A Selection from "Work"

Alvin Pang


All morning the rattle of
newspapers, the thick smell
of cheap coffee that shakes
you awake slowly. Small
petty units of time slip by
uncounted, and are lost
forever. What passes for work,
passes, until the time comes

to pretend to give it all up
and make a break for it. Five
minutes after five p.m. you're out
in the car park, waiting for the bus
that will take you away from
all this, the same chair and table
you'll have to come back to
tomorrow. But not yet.

If you haven't dozed off you see
through smudged glass and tired
eyes, the road unwinding behind
you at fifty kilometres per hour,
if you can pull away from the rush
hour traffic that threatens to eat you
up, to pull you into itself, and never let go.

Heave past the light factories, sour
and black with grease, the heavy vehicle
park, where construction vehicles, their
tires and tracks caked with dried mud
are lined up row by row in a way
that makes the tall grass think of earth �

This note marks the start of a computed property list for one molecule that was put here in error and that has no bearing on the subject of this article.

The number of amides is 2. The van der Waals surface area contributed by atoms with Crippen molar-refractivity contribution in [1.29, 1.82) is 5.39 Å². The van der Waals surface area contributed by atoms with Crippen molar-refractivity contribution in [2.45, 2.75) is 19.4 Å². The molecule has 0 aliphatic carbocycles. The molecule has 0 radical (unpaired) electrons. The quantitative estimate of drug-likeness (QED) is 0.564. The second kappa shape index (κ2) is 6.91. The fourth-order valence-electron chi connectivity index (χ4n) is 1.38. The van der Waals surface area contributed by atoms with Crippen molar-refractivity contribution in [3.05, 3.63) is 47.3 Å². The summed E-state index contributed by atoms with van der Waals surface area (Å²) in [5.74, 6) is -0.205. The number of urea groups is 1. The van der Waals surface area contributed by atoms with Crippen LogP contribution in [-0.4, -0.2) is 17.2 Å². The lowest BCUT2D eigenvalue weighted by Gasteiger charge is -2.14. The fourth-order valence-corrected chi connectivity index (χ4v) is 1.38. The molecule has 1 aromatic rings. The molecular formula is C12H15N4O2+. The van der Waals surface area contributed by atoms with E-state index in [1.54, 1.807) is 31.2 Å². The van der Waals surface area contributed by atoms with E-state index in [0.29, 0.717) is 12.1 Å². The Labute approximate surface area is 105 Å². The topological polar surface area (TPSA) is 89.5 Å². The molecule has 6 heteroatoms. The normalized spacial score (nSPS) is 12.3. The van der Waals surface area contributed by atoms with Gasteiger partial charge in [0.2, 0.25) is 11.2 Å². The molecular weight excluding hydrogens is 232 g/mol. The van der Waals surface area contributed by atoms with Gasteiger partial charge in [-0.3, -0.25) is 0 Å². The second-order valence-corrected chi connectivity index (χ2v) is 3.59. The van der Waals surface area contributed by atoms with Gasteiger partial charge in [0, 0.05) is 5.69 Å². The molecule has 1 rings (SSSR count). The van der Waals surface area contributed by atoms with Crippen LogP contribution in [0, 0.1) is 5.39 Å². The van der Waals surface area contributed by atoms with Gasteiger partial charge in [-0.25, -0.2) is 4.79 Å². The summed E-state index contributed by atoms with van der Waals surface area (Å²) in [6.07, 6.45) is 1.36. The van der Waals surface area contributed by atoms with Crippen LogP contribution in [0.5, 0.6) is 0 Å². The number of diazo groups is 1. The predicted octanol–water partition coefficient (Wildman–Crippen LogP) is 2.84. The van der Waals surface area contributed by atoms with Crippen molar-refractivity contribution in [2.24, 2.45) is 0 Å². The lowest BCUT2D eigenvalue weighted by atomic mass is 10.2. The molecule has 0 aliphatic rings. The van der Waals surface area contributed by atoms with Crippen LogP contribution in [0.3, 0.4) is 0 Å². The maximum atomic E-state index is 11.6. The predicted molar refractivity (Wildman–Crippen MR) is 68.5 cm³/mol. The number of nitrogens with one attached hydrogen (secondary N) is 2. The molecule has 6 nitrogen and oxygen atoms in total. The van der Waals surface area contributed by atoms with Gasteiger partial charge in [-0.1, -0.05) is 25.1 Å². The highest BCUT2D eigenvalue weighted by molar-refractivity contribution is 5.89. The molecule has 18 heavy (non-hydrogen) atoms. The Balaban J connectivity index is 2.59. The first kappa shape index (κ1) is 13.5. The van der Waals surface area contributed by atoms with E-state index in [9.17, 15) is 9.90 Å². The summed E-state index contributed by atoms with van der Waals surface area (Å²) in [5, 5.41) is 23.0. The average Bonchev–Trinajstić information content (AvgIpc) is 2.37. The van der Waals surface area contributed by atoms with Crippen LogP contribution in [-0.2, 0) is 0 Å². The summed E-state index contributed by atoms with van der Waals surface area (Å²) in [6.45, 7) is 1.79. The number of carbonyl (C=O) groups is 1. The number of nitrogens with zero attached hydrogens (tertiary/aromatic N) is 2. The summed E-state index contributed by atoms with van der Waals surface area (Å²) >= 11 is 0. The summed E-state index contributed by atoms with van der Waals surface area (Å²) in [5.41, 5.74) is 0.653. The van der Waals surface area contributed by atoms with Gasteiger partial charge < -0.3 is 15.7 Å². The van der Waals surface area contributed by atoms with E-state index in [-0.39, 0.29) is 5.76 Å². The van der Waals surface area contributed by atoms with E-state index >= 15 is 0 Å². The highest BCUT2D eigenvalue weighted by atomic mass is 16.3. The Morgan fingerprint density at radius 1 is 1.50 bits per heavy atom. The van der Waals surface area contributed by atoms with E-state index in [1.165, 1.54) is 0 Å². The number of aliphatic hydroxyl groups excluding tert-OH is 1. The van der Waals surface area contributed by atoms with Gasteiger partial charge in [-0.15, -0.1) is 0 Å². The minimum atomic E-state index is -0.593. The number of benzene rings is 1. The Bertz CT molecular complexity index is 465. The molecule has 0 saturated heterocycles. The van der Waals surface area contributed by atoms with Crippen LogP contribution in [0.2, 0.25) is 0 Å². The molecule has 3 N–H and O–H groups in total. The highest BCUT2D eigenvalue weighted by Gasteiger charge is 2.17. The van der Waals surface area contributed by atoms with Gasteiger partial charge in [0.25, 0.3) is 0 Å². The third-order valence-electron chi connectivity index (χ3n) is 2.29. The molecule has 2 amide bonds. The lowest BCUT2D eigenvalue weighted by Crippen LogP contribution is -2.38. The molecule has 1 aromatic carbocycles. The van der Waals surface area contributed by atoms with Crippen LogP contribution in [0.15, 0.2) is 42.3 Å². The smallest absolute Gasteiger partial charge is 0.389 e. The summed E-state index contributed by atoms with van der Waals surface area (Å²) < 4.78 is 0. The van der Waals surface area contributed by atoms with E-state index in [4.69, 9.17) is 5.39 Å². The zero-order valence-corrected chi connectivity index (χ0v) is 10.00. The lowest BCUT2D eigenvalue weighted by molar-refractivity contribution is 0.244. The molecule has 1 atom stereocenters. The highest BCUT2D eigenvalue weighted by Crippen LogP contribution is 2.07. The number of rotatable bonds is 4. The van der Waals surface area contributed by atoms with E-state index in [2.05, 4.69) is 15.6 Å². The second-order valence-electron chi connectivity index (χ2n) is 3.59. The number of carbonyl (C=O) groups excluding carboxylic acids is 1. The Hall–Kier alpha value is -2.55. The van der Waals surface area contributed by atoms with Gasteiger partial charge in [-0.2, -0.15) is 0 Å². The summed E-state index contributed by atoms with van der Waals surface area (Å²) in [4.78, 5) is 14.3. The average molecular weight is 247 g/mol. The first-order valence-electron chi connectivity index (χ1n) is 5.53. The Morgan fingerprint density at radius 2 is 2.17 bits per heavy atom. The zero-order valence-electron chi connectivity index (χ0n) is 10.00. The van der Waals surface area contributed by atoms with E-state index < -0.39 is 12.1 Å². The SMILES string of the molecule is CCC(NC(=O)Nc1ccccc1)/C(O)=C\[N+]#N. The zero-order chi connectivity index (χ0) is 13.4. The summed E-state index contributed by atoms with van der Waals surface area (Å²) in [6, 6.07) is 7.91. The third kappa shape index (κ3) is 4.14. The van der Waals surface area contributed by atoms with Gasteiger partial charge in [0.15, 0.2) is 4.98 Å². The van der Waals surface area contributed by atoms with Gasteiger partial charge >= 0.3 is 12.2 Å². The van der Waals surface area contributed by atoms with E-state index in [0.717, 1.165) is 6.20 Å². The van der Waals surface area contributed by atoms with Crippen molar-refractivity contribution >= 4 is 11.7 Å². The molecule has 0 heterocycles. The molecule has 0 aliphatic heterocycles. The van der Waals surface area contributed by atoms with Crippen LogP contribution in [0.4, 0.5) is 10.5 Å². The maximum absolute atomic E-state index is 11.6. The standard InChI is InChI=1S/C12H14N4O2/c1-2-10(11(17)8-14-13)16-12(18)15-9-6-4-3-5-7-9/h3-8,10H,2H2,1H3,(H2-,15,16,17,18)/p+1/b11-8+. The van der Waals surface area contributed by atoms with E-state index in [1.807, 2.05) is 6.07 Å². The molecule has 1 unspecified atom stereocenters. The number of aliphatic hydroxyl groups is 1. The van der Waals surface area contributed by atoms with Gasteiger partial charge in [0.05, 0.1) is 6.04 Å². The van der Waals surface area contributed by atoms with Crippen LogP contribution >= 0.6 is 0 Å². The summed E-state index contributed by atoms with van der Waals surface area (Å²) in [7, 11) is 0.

crushed, opened, bared, discarded �
and fear the worst.

At the traffic lights, time rumbles to a stand-
still, pausing for breath, before it shovels
all the waiting cars forward to wherever
they were headed. The air buzzes
with secret clockwork, the years left
to the contract you signed with yourself,
until you'll let yourself live. So many minutes
left until the wheels stop,

and you call yourself home. The ground
beneath you, which you've never stooped
to smell or feel, since childhood, swells
with new growth, even as you pass over it.
Leaves of grass
survive the monthly trimming of the field;
their gaunt fingers point cleanly to sky,
counting down the hours of daylight.

Published in Testing the Silence (1997)

Postcolonial Web Singapore OV Singaporean Literature Alvin Pang